To determine the clinical relevance of maternal characteristics and first-trimester serum concentrations of pregnancy-associated plasma protein A (PAPP-A) and free beta human chorionic gonadotrophin (fβ-hCG) in predicting placenta-related complications, miscarriage and preterm delivery.
Design, Setting and Population
A historical cohort study of data of the National Institute for Public Health and the Environment of first-trimester screening tests performed between July 2002 and May 2006 was done. Data from 28 566 (64.1%) tests were eligible for analysis.
By logistic regression, predictive rules were made based on PAPP-A and fβ-hCG concentrations, maternal smoking, maternal weight and age, low birth weight, stillbirth and hypertensive disorders, miscarriage and preterm birth. Predictive values were analysed with the area under the curve (AUC) of receiver operating curves (ROC).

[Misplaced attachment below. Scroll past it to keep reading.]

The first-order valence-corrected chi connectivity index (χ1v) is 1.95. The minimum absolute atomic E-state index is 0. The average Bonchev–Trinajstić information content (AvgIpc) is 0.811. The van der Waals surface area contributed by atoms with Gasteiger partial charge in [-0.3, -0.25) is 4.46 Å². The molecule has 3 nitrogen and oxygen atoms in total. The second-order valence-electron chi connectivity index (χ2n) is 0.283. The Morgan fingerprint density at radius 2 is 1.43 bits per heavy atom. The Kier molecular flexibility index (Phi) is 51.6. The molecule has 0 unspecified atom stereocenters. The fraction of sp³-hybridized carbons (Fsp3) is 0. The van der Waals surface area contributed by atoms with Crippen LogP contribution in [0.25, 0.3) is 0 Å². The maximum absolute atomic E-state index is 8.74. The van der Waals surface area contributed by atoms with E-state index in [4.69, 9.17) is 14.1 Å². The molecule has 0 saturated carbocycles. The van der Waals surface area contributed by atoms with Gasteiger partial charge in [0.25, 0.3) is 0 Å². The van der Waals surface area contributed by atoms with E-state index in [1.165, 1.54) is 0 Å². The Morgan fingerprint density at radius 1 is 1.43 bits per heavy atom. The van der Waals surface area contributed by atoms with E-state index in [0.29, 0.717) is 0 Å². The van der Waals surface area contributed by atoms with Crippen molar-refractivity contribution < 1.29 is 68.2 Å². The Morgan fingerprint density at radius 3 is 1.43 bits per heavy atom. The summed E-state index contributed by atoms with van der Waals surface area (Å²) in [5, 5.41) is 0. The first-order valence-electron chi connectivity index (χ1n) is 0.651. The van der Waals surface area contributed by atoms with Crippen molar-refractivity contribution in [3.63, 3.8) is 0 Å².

Predictive for placenta-related complications were low PAPP-A, low fβ-hCG, smoking and weight (AUC 54%). For miscarriage low PAPP-A, low fβ-hCG and maternal age (MA) were predictive (AUC 78%) and for preterm delivery low PAPP-A, smoking, MA and maternal weight (AUC 55%).
Only the predictive model for miscarriage had a clinically relevant predictive value of 28%. Results together do not justify closer surveillance of chromosomally normal pregnancies with PAPP-A or fβ-hCG levels below the fifth percentile. Copyright © 2010 John Wiley & Sons, Ltd.